Because teaching students to write about their subject matter online is more complex than merely taking a traditional course and migrating it to the learning management system, teachers and their supervisors benefit by actively learning from skilled OWI teachers. Both initial training and ongoing professional development opportunities help them grow as online educators and increase their chances of retaining students who are improving their skills. Students can have good experiences in online writing-intensive settings, and they can improve their knowledge and writing abilities in online courses. As long as their teachers—of all disciplines—receive appropriate training, professional development opportunities, and instructive assessment that help them to improve their online teaching skills, students will receive useful writing-intensive instruction.

    Further Reading

    For more information about online students’ literacy needs, see Beth L. Hewett’s Reading to Learn and Writing to Teach: Literacy Strategies for Online Writing Instruction (Macmillan); Alice S. Horning’s Reading, Writing, and Digitizing: Understanding Literacy in the Electronic Age (Cambridge Scholars Publishing); Daniel Keller’s Chasing Literacy: Reading and Writing in an Age of Acceleration (Utah State University Press); Ian Jukes, Ted McCain, and Lee Crockett’s Understanding the Digital Generation: Teaching and Learning in the New Digital Landscape (21st Century Fluency Project); and Maryanne Wolf’s Proust and the Squid: The Story and Science of the Reading Brain (HarperCollins).

    For more information about skills specific to teaching writing online, see the CCCC Committee for Effective Practices in Online Writing Instruction’s “A Position Statement of Principles and Example Effective Practices for Online Writing Instruction”; Beth L. Hewett’s The Online Writing Conference: A Guide for Teachers and Tutors (Macmillan); Beth L. Hewett and Kevin Eric DePew’s edited volume Foundational Practices in Online Writing Instruction (WAC Clearinghouse) (with special attention to Lee-Ann Kastner Breuch’s “Faculty Preparation for OWI” and Scott Warnock’s “Teaching an OWI Course”); Beth L. Hewett and Christa Ehmann’s Preparing Educators for Online Writing Instruction: Principles and Processes (NCTE); and Scott Warnock’s Teaching Writing Online: How & Why (NCTE).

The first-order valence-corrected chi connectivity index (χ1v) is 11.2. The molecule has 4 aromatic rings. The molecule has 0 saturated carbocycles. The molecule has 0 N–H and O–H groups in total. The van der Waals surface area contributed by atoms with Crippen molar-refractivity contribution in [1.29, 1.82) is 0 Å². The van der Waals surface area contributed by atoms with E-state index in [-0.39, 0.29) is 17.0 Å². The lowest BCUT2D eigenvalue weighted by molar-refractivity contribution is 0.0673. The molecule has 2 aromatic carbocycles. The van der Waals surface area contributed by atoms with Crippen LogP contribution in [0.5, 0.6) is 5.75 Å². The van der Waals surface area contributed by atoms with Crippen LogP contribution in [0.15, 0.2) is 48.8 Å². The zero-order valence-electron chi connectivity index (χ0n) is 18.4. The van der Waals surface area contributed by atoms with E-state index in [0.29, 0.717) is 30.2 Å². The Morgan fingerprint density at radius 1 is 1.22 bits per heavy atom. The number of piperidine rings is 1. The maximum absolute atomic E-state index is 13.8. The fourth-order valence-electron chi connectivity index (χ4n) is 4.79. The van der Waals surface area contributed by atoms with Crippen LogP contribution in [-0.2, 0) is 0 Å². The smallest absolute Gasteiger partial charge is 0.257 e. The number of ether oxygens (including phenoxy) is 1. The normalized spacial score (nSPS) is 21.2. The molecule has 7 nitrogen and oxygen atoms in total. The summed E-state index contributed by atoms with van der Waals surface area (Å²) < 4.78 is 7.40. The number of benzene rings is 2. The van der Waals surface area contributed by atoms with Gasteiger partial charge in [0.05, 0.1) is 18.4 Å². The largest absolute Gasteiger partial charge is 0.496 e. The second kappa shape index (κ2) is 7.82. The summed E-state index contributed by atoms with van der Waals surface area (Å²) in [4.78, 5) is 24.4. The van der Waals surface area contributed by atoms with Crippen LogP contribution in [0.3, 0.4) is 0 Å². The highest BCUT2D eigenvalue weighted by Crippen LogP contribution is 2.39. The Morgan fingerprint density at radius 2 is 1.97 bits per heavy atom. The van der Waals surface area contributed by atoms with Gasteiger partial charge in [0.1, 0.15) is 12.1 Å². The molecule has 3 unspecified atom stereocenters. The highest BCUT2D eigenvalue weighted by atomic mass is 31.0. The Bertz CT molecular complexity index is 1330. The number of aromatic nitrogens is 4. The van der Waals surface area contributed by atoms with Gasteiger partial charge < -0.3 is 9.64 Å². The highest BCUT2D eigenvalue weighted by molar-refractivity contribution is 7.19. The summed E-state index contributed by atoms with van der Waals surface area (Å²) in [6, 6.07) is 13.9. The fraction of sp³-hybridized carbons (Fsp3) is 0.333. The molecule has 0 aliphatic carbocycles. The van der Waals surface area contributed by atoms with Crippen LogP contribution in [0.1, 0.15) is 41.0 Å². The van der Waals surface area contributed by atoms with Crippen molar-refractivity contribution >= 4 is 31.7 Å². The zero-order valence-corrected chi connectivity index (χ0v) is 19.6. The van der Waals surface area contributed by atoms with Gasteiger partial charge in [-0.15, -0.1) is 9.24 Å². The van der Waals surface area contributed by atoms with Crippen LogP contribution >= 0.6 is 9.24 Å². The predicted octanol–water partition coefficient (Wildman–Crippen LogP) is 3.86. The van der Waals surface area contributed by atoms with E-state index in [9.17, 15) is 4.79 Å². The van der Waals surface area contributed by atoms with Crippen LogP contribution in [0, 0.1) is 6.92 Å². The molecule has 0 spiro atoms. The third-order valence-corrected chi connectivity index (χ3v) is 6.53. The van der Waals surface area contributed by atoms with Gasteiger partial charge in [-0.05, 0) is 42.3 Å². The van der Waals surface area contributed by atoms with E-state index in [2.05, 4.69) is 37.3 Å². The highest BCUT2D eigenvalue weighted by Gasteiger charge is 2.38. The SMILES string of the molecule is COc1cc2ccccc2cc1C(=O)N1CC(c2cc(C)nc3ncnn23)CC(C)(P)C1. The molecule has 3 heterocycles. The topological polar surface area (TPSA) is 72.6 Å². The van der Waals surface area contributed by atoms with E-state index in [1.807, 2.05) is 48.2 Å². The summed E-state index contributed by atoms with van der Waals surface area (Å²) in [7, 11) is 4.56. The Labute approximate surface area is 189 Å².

Keywords

    online learning, online writing instruction, OWI, reading online, reading to learn, writing feedback, writing online, writing process

    Author Bio

    Beth L. Hewett is an expert in training teachers and tutors for online writing and reading instruction, and she is the president of the Global Society for Online Literacy Educators. She has served on a national committee for researching online instructional practices and developing principles and effective practices that guide online teachers in literacy instruction. Hewett provides educational consulting and online literacy instruction. She also coaches academic dissertation, book, and article writers primarily using online technologies through her company, Defend & Publish.